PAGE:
Reviewed by Michael Fuller, MD
Hyperglycemia is the presence of very high amounts of glucose in the blood stream. It is the cause of a number of potentially deadly complications of diabetes, and should be treated promptly if it develops.
When insulin is in short supply in the body, glucose – the simple sugar responsible for fueling cellular activity – cannot be absorbed by cells, and instead remains in the blood stream. This state is called hyperglycemia.
Signs and symptoms of hyperglycemia may include: Frequent, pronounced hunger
Frequent, excessive thirst
Frequent and/or excessive urination
Poor healing (of cuts, scrapes, etc.)
Dry mouth, dry or itchy skin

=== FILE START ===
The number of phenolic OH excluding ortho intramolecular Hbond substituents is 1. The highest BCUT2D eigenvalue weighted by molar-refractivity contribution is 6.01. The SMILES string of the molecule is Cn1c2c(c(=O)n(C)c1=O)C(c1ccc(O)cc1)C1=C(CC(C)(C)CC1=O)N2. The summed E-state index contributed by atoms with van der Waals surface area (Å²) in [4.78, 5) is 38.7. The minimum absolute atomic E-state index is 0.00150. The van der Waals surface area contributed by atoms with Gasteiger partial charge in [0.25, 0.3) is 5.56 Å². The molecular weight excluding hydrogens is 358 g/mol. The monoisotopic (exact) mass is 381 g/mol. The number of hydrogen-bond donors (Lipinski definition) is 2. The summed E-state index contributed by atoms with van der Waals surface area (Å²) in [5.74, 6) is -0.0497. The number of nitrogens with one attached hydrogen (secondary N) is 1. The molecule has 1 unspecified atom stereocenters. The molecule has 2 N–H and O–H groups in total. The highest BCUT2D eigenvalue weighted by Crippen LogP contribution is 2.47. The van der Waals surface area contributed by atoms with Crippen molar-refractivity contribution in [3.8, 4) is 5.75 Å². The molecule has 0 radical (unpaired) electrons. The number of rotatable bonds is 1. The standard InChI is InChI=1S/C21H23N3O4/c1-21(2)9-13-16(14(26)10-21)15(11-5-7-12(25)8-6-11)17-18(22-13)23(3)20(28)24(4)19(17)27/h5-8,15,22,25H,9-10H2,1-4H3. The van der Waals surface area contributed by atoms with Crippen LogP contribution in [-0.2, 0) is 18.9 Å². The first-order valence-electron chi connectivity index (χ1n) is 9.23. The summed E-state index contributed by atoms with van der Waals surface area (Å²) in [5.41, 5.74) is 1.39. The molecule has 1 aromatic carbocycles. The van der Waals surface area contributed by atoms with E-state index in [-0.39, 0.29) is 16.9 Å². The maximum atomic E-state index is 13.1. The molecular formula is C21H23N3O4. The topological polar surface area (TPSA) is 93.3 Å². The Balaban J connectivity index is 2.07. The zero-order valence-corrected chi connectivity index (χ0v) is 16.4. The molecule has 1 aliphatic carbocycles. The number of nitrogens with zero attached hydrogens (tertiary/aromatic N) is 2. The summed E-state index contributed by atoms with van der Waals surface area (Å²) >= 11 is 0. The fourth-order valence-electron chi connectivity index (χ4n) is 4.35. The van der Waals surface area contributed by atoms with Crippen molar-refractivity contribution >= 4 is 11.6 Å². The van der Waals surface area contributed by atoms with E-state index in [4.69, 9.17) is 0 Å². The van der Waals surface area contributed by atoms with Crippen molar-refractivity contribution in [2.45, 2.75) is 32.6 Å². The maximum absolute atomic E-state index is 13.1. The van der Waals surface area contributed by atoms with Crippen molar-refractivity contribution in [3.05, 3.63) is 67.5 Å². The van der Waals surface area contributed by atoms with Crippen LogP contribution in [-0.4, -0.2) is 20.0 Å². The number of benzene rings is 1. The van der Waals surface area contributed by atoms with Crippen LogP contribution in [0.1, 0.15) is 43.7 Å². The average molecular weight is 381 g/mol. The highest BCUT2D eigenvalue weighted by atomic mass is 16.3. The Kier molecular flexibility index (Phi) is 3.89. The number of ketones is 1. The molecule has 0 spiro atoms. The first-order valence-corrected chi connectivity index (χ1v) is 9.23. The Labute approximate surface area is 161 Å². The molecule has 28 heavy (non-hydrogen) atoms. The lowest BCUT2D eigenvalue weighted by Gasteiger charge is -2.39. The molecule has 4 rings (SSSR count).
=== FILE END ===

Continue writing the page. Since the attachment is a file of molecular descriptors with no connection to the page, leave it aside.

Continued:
Erectile dysfunction in men
Recurrent infections such as vaginal yeast infections, jock itch, or external ear infections
Diabetes treatment plans are designed to prevent hyperglycemia. But even so, hyperglycemia may still occur in some situations. The most common causes are:
Eating too much, or varying meal sizes
Less exercise than planned on
A cold, an infection or the flu
Emotional stress, such as family conflict or workplace challenges
Forgetting to take medication
Problems with insulin, such as too low a dose of insulin or using a bottle of insulin that has expired
When hyperglycemia is left untreated, ketoacidosis and diabetic coma – two life-threatening complications of diabetes – may occur, but with prompt treatment, hyperglycemia can be resolved before it becomes dangerous.